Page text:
The analysis by Connolly, Kimball, and Moulton (1989) mentioned above suggests that female drivers have both a higher overall crash risk and a higher alcohol-related fatal-crash risk. Combined data from FARS and the 1986 National Roadside Breathtesting Survey suggest that the relative fatal-crash risk of a female driver with a BAC of 0.10% or more could be of the order of 50% higher than it is for a male driver at the same BAC. Of course, estimates based on these two unmatched data sets are, as indicated above, are only very rough, but they are consistent with prior case-control studies (see Jones and Joscelyn 1978).
Donovan et al. (1990) examined the driver records of a 1% sample of all licensed drivers in the State of Washington in 1979. They found that, overall, 2.1% of these 39,011 drivers were arrested for DWI during a three-year follow-up period. However, these rates were quite different for male and female drivers, the rate for males being 3.4% compared to only 0.7% for females.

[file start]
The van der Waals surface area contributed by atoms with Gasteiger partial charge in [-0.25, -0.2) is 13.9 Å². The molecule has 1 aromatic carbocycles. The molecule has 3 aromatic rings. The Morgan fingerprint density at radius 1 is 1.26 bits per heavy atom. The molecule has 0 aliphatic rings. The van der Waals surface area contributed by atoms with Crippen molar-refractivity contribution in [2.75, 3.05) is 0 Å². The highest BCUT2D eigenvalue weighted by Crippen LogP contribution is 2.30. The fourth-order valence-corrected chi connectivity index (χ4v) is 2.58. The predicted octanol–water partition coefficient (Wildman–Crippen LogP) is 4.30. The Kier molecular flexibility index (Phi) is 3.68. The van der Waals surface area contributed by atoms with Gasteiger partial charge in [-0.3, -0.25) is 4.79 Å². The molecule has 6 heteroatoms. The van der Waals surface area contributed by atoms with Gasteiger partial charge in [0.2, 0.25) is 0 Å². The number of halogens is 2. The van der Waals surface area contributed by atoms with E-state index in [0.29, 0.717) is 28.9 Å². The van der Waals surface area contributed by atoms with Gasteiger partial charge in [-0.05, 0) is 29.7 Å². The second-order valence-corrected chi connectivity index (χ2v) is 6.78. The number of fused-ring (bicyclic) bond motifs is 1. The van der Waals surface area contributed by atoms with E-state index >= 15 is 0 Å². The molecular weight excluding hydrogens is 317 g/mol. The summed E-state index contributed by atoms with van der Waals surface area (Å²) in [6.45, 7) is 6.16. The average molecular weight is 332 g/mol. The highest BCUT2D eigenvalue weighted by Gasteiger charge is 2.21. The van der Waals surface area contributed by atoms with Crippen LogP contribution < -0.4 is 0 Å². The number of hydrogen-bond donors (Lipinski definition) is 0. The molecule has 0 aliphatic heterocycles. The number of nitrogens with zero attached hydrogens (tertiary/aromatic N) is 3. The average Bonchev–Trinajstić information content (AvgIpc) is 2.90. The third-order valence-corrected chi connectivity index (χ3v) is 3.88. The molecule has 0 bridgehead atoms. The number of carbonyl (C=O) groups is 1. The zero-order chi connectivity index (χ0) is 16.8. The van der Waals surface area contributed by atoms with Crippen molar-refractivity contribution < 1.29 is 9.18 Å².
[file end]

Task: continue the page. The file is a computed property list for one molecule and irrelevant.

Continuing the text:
USA = 5,896 cars per fatal accident
17.0 fatal accidents per 100,000 cars
X = fatal accidents per 100,000 cars for men
1.5X = fatal accidents per 100,000 cars for women
0.75 x X + .25 x 1.5X = 17.0
1.125X = 17.0
X = 15.1
1.5X = 22.7
6,622 cars per fatal accident for men
4,412 cars per fatal accident for women
World Health Organization Report